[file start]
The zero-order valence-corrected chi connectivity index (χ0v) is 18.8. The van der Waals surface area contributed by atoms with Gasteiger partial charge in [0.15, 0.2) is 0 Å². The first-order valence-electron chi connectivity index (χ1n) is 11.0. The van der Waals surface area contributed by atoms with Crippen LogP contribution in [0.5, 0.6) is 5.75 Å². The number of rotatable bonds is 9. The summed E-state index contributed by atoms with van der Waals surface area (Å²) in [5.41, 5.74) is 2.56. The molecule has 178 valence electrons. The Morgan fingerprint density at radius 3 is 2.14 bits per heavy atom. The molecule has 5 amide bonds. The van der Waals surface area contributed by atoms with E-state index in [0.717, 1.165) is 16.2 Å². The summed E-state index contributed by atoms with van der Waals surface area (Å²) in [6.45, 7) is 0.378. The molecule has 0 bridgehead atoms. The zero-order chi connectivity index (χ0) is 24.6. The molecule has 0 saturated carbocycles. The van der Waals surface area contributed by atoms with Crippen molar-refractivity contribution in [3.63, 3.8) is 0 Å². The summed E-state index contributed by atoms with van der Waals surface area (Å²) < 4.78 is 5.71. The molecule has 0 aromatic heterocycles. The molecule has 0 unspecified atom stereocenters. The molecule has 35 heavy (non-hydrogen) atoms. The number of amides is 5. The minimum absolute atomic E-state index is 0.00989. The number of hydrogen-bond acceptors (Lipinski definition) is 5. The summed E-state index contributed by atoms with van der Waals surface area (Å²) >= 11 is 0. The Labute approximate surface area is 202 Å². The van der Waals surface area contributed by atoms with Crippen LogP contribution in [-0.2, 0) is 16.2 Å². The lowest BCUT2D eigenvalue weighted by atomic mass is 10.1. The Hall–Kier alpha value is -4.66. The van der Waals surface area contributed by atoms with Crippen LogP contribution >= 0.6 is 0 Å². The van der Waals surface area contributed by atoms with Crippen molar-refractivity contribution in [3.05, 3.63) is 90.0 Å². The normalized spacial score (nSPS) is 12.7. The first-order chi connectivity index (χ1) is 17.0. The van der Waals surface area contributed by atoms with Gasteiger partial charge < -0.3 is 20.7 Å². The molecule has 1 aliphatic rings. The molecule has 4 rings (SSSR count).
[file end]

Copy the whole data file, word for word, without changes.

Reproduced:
The zero-order valence-corrected chi connectivity index (χ0v) is 18.8. The van der Waals surface area contributed by atoms with Gasteiger partial charge in [0.15, 0.2) is 0 Å². The first-order valence-electron chi connectivity index (χ1n) is 11.0. The van der Waals surface area contributed by atoms with Crippen LogP contribution in [0.5, 0.6) is 5.75 Å². The number of rotatable bonds is 9. The summed E-state index contributed by atoms with van der Waals surface area (Å²) in [5.41, 5.74) is 2.56. The molecule has 178 valence electrons. The Morgan fingerprint density at radius 3 is 2.14 bits per heavy atom. The molecule has 5 amide bonds. The van der Waals surface area contributed by atoms with E-state index in [0.717, 1.165) is 16.2 Å². The summed E-state index contributed by atoms with van der Waals surface area (Å²) in [6.45, 7) is 0.378. The molecule has 0 bridgehead atoms. The zero-order chi connectivity index (χ0) is 24.6. The molecule has 0 saturated carbocycles. The van der Waals surface area contributed by atoms with Crippen molar-refractivity contribution in [3.63, 3.8) is 0 Å². The summed E-state index contributed by atoms with van der Waals surface area (Å²) < 4.78 is 5.71. The molecule has 0 aromatic heterocycles. The molecule has 0 unspecified atom stereocenters. The molecule has 35 heavy (non-hydrogen) atoms. The number of amides is 5. The minimum absolute atomic E-state index is 0.00989. The number of hydrogen-bond acceptors (Lipinski definition) is 5. The summed E-state index contributed by atoms with van der Waals surface area (Å²) >= 11 is 0. The Labute approximate surface area is 202 Å². The van der Waals surface area contributed by atoms with Crippen LogP contribution in [-0.2, 0) is 16.2 Å². The lowest BCUT2D eigenvalue weighted by atomic mass is 10.1. The Hall–Kier alpha value is -4.66. The van der Waals surface area contributed by atoms with Crippen LogP contribution >= 0.6 is 0 Å². The van der Waals surface area contributed by atoms with Crippen molar-refractivity contribution in [3.05, 3.63) is 90.0 Å². The normalized spacial score (nSPS) is 12.7. The first-order chi connectivity index (χ1) is 17.0. The van der Waals surface area contributed by atoms with Gasteiger partial charge < -0.3 is 20.7 Å². The molecule has 1 aliphatic rings. The molecule has 4 rings (SSSR count).